Congo Republic Inaugurates Hydroelectric Dam

President Dennis Sassou N'Guesso (Portail242)

Congo – President Denis Sassou N’Guesso of the Congo Republic recently inaugurated the Liouesso hydroelectric dam on 29 May 2017.

The dam, built on the Lengouet River some 80km from Ouesso in the north of Congo, will increase the country’s electric power production capacity by 19.2 MW.

In spite of difficult economic conditions in Congo, a few hydroelectric power projects are being developed in the country.  

The Liouesso Dam was built in 40 months by a Chinese company, China Gezhouba Group Company Limited, for a total cost of USD110 million.  

With its 19.2MW, Liouesso is the second hydroelectric dam built in the northern part of the Congo, after Imboulou with a capacity of 120 MW. The installation of the Liouesso dam brings Congo’s hydroelectric production to 214 MW, nearly half of total national power output. Other power sources of the country are coal and natural gas fired power stations.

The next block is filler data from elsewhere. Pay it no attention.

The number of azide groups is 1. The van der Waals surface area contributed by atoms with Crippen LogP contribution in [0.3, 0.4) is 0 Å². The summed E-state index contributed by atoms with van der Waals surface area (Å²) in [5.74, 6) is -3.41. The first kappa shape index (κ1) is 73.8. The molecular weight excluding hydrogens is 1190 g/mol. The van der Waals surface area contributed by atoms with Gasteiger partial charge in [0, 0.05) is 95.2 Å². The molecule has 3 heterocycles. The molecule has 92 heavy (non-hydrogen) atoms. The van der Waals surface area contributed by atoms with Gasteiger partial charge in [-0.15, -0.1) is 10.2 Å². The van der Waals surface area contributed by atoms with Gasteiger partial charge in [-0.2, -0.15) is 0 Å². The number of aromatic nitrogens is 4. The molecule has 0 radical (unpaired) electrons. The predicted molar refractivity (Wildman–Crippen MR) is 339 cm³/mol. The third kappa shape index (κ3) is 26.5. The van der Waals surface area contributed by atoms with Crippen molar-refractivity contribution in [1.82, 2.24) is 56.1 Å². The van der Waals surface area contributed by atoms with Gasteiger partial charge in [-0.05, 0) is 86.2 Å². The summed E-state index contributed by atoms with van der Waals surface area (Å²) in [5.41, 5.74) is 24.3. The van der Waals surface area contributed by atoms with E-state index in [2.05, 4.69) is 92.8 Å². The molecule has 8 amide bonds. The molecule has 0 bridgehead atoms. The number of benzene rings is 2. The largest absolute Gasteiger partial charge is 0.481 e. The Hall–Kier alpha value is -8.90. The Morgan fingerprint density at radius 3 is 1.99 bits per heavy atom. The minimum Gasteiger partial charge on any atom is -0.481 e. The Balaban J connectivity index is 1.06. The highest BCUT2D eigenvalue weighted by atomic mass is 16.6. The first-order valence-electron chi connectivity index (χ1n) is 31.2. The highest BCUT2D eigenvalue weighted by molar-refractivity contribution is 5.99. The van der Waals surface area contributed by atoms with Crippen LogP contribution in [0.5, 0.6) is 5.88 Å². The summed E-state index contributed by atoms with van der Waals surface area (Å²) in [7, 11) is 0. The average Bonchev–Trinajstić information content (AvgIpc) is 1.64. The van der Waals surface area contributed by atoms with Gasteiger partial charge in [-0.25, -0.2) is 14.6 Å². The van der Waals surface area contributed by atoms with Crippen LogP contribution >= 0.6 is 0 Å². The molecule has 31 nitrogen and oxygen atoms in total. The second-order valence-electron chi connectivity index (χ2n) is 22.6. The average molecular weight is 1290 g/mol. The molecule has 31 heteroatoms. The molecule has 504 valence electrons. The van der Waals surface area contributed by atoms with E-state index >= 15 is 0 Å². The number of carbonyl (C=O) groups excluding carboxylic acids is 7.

In a boost to the oil-producing country’s agriculture and forestry sectors, the the Liouesso dam will also feed electricity to localities such as Pokola and Ngombe, where two large sawmills operate.

“The Liouesso dam will give great productive capacity to the businesses installed in the region,” President Denis Sassou N’Guesso said at the inauguration ceremony. 

In recent years the Congo Republic government has made efforts to invest in renewable energy and is making strides to develop the central African country’s infrastructure, mining and forestry sectors. 

Hydro power will further help to diversify Congo Republic’s energy mix, as the country, which is the fourth largest crude oil producer in Africa, has largely relied on large scale crude oil production. 

Another hydroelectric dam is planned near the Congo/Cameroon border. This dam will be built by the Chinese company Sinohydro, at an estimated cost of USD700 million with the project scheduled to start in 2018. The dam will have an estimated power generation capacity of 600 MW, and the electricity will be divided equally between the two countries.